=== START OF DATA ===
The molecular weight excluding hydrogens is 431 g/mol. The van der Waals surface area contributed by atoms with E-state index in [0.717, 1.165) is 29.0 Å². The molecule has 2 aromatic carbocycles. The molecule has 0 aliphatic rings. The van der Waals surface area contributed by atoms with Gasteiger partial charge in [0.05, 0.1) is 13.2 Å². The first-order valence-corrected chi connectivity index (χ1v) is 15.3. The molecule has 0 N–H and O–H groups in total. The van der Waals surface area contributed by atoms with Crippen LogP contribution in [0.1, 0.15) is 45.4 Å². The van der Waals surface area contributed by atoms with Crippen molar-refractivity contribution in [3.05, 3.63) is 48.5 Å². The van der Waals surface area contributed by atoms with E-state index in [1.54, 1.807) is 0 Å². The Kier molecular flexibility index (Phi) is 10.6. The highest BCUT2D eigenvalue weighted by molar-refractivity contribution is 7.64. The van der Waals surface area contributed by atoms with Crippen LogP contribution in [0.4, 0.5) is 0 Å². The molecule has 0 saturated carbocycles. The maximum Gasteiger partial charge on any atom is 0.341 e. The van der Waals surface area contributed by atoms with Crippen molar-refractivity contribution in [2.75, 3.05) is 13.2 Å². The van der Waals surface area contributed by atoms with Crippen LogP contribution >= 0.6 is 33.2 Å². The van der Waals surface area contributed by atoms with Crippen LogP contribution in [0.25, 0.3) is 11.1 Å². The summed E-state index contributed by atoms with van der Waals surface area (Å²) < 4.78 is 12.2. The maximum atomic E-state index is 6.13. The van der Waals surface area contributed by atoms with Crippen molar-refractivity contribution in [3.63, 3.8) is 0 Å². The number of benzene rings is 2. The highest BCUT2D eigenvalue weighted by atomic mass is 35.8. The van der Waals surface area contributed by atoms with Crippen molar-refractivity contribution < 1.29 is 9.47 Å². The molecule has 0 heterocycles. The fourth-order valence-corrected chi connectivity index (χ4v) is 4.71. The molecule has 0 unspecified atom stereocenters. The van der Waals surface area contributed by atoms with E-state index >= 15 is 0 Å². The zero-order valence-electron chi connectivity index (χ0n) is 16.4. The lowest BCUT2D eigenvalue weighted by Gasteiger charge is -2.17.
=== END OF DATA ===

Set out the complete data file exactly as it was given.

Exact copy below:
The molecular weight excluding hydrogens is 431 g/mol. The van der Waals surface area contributed by atoms with E-state index in [0.717, 1.165) is 29.0 Å². The molecule has 2 aromatic carbocycles. The molecule has 0 aliphatic rings. The van der Waals surface area contributed by atoms with Gasteiger partial charge in [0.05, 0.1) is 13.2 Å². The first-order valence-corrected chi connectivity index (χ1v) is 15.3. The molecule has 0 N–H and O–H groups in total. The van der Waals surface area contributed by atoms with Crippen LogP contribution in [0.1, 0.15) is 45.4 Å². The van der Waals surface area contributed by atoms with Crippen molar-refractivity contribution in [3.05, 3.63) is 48.5 Å². The van der Waals surface area contributed by atoms with E-state index in [1.54, 1.807) is 0 Å². The Kier molecular flexibility index (Phi) is 10.6. The highest BCUT2D eigenvalue weighted by molar-refractivity contribution is 7.64. The van der Waals surface area contributed by atoms with Crippen LogP contribution in [0.4, 0.5) is 0 Å². The molecule has 0 saturated carbocycles. The maximum Gasteiger partial charge on any atom is 0.341 e. The van der Waals surface area contributed by atoms with Crippen molar-refractivity contribution in [2.75, 3.05) is 13.2 Å². The van der Waals surface area contributed by atoms with Crippen LogP contribution >= 0.6 is 33.2 Å². The van der Waals surface area contributed by atoms with Crippen LogP contribution in [0.25, 0.3) is 11.1 Å². The summed E-state index contributed by atoms with van der Waals surface area (Å²) < 4.78 is 12.2. The maximum atomic E-state index is 6.13. The van der Waals surface area contributed by atoms with Crippen molar-refractivity contribution in [3.63, 3.8) is 0 Å². The number of benzene rings is 2. The highest BCUT2D eigenvalue weighted by atomic mass is 35.8. The van der Waals surface area contributed by atoms with Crippen molar-refractivity contribution < 1.29 is 9.47 Å². The molecule has 0 heterocycles. The fourth-order valence-corrected chi connectivity index (χ4v) is 4.71. The molecule has 0 unspecified atom stereocenters. The van der Waals surface area contributed by atoms with E-state index >= 15 is 0 Å². The zero-order valence-electron chi connectivity index (χ0n) is 16.4. The lowest BCUT2D eigenvalue weighted by Gasteiger charge is -2.17.